Meet the Nepali doctor who is remembered for his services in a rural New York County

Despite having left his position at Oswego Health in New York county more than six years ago, this Nepali doctor continues to receive calls from local physicians seeking his medical guidance and advice.

Ashim Neupane

  • Read Time 8 min.

Kathmandu: He was not born in the United States. Nor did he spend his formative years there. But he has left an indelible mark on a rural county in New York State in the field of gastroenterology. His first encounter with the United States didn’t occur until his twenties, yet his expertise and dedication in gastroenterology have earned him lasting recognition and respect within the local community.

He is Bishnu Sapkota. And he is from Nepal.  

Dr Sapkota, originally from Gaindakot, a small municipality located 150 kilometers east of Kathmandu, dedicated six years of his professional life to serving the rural community in Oswego County of New York. During this period, his unwavering commitment and exceptional medical care made a profound impression on the local residents. To this day, when individuals in the region face gastroenterological issues, Dr Sapkota’s name continues to resonate as a trusted and cherished healthcare provider.

Despite having left his position at Oswego Health more than six years ago, Dr Sapkota continues to receive calls from local physicians seeking his medical guidance and advice. These ongoing requests for his expertise are a testament to the enduring impact he has had on the community. 

“As a doctor, it gives me immense satisfaction,” Dr Sapkota says.

Even today, every month during one weekend, Dr Sapkota covers the hospital, and he is always asked, “When will you come back to Oswego Hospital?”

In 2011, after completing his gastroenterology fellowship from New York Methodist Hospital (now called New York Presbyterian Brooklyn Methodist Hospital) and Interfaith Medical Center, he started practicing at Oswego Hospital, Oswego, New York. His reputation as a skilled and caring physician grew steadily in this county, which is located on the border with Canada. 

At this hospital, patients were so impressed by his care that they even recommended him to their children and grandparents, extending his reach throughout the county.

“You had such a formidable reputation here. Why did you decide to leave your job?” Dr Sapkota turned thoughtful the moment I asked him this question. “You see,” he began, “I didn’t want to leave this position. The patients and the community meant a lot to me, but as my kids were growing up, I realized that I needed to dedicate more time to my family.”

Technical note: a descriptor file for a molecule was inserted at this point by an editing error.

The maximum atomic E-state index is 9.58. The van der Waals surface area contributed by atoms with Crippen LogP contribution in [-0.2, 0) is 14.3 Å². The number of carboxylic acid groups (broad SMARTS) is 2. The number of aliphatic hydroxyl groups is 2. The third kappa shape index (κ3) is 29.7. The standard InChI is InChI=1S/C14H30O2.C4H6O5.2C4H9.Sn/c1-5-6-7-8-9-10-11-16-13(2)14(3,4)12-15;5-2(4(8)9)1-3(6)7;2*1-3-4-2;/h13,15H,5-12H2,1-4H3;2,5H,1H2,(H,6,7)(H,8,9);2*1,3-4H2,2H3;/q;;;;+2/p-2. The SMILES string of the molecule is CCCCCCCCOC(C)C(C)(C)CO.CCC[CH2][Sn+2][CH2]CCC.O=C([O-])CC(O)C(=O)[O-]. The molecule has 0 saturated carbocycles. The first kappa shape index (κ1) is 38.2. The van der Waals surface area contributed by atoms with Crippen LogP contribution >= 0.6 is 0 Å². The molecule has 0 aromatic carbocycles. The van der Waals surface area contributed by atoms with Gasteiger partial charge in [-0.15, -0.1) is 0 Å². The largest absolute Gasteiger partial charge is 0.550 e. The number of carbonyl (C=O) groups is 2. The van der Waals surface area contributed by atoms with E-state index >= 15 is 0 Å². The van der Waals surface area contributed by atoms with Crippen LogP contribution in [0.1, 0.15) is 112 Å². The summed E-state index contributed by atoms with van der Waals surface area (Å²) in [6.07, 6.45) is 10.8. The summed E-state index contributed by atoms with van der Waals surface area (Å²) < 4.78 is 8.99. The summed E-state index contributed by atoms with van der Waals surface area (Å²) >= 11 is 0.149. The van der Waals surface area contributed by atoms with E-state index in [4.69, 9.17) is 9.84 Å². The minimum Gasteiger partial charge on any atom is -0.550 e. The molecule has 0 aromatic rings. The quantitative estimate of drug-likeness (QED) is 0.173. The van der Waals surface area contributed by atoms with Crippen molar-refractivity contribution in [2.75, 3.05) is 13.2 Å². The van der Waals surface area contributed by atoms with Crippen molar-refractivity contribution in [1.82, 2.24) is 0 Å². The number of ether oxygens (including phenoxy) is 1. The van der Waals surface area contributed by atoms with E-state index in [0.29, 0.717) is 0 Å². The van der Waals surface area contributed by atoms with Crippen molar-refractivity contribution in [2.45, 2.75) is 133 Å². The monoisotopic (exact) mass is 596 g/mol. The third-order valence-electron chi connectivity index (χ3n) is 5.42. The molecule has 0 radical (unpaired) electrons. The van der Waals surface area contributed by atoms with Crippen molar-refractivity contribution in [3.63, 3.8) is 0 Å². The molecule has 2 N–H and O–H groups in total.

“While the clinical exposure in Nepal is commendable, the teaching of effective communication skills and fostering a patient-centric approach remain a significant gap in the system.”

“Secondly, I’ve always had a burning desire to be more involved in the academic field. I wanted to teach, to nurture the next generation of medical professionals, and to help produce excellent doctors. It was a difficult decision, but I had to follow this passion and the opportunity it presented.”

Leaving Oswego Health as a full-time physician in 2017, he joined as a full-time teaching faculty and started working at Syracuse VA Medical Center and Upstate Medical University, where he teaches and trains gastroenterology fellows, residents, and medical students.

“If so, do you plan to return to private medical practice?” I asked. “For now, no,” he replied.

Dr Sapkota is currently an assistant professor at Suny Upstate University and   a part of core faculty for gastroenterology fellowship program.


Hailing from a middle-class family, Dr Sapkota’s family was involved in farming. The family’s hard-earned money sent him to an English school. An ace student, Dr Sapkota’s brilliance shone through when he topped the School Leaving Certificate Test exam in the entire Chitwan district in 1994. He continued his further education at St Xavier’s Campus in Kathmandu for his Intermediate in Science. His academic journey took a significant turn when he secured a full scholarship allowing him to pursue medical education from Manipal College of Medical Sciences in Pokhara of Kathmandu University. Dr Sapkota graduated from Manipal in 2003 as the most outgoing student of his batch and was also awarded TMA PAI gold medal.

At Manipal, he encountered a diverse mix of students, including NRI (Non-Resident Indians) from Australia, United States, students from Sri Lanka, and India, with at least 20 percent of the students comprising foreigners. Interacting with these international peers ignited a strong desire to come to the United States, serving as a major motivator for his future endeavors. Another reason for him to pursue medical education in the US was because of limited available residency positions in Nepal.